We’ve reached mid-February. The holiday season is behind us and odds are you are back in the swing of the usual routine that keeps going until it’s time to start attending Christmas parties again (which can be a good or bad thing).
At the beginning of the year, thinking about and even setting New Year’s resolutions is common. I think the notion of reflecting on the year that was and setting good intentions for the next 12 months is great. That said, most New Year’s resolutions aren’t kept.
Some internet research around how long New Year’s resolutions actually last reveals varying results – although not that much variation. The theme seems to be that most New Year’s resolutions have gone to the wayside by the end of January; some as early as the middle of January. One report for example, stated that by the end of January, only 23% of New Year’s resolutions were kept. In other words, about 4 out of 5 people who set New Year’s resolutions have let then go by the end of the first month.
Based on this information, I would be able to safely say that more than half the people reading this article right now would be thinking ‘Yeah, that’s true, I have let my resolutions go.’
So I reckon about mid-February could be the perfect time for me to put some of the fuel back into your New Year’s resolutions.
To do this, here are a few things I want you to think about…
Relapse is a part of change
According to Stober and Grant (2006), on average, people will relapse 6 to 8 times before managing to maintain a new behaviour. So don’t give up. If you have already relapsed once, you still have at least 5 lives to go! And don’t bother wasting any energy noticing the relapse. It is what it is. You’re human and making a permanent change usually takes time. You may not remember it, but there was a time when you made a decision that you were going to walk. Making that decision didn’t mean you were walking the next day. The process of learning to walk means falling over numerous times. Eventually, it became automatic.
Your brain doesn’t like change
As per last week’s article… Understand that looking for the easiest, least energy consuming way to do just about anything is human nature. Additionally, your brain has a blanket rule about avoiding change, because the unknown – no matter how small – should always be treated with caution (it’s the brain’s ‘better to be safe than sorry’ rule). So, consciously or unconsciously, it will always be your default to want to take the easiest option, which may just be to say to yourself ‘This New Year’s Resolution it never going to work anyway because…’ or ‘I’ll do it tomorrow’.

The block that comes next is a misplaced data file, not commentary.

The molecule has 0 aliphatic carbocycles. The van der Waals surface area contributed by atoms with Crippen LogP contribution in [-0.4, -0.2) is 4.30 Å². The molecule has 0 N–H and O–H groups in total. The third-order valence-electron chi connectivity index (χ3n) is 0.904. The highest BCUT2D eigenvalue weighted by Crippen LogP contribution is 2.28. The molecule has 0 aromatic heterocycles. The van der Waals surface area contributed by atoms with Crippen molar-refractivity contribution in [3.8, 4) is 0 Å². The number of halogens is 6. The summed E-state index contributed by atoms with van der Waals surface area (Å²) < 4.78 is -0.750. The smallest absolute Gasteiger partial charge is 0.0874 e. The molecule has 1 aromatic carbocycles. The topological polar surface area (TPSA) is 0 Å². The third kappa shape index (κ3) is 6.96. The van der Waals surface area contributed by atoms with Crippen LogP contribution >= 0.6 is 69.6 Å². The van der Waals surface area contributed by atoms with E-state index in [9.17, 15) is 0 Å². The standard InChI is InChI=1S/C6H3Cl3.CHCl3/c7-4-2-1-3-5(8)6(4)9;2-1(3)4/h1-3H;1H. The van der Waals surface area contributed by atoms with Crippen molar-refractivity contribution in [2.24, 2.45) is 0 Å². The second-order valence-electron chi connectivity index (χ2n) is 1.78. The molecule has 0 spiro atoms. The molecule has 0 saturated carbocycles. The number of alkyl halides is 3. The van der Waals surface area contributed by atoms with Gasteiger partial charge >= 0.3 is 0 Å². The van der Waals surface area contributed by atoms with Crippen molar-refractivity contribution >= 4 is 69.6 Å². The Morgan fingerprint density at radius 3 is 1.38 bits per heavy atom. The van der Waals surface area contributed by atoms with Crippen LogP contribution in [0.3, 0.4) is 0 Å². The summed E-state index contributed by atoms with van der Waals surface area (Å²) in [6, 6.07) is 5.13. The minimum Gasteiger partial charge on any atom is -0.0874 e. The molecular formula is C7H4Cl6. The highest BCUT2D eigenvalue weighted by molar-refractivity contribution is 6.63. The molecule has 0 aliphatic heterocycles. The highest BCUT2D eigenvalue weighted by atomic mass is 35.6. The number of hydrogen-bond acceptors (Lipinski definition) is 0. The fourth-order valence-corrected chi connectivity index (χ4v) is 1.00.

There are times when it is necessary for your brain to function with such caution so this default is not going to change. Instead, when you have a goal – and you know it’s in your best interests to achieve it – it is up to you to use your WILL to move against your default, even if you start with just one small thing that moves you in the direction of your goal (For more related to this, I love Mel Robbin’s book: Stop Saying You’re Fine).
Goals tell your brain what to notice
Every second, through each of your senses, your brain is taking in millions of bits of information. You brain cannot process all of the information, so it chooses which of the information it believes is important and discards the rest. For any woman who has ever been pregnant and then suddenly starts seeing pregnant people everywhere. Or for anybody who has bought a new car and then starts seeing the same car everywhere they go… There are not suddenly more pregnant women around, and there are not suddenly more of your car around. The quantities haven’t changed. All that has shifted is your brain’s decision about what information is relevant to you and therefore important enough for you to notice.
If I set a goal that I want to go on holiday to New Zealand, which advertisements do you think are going to be grabbing my attention the next time I am flicking through the newspaper? Most likely all the ads that say something like ‘New Zealand on Sale’. So having goals is a way of telling your brain what to notice and increases the chance that the information your brain chooses to register and process is information that you decide is relevant.
Set goals and drive your brain, otherwise it will drive you based on default “important” information – usually your fears. Speaking of driving, you brain is actually a lot like a car… Put a more practiced driver in control and you’re more likely to get better performance out of the car and more likely to end up at your desired destination quicker and in better shape.
Plus, your brain goes with you everywhere and it’s free to use! So even if you’re New Year’s resolutions have gone to the wayside, just set new goals – or have another go at the one’s you’d already decided on. Don’t wait for the end of the year. Who’s to say that New Year’s resolutions are better than February resolutions anyway?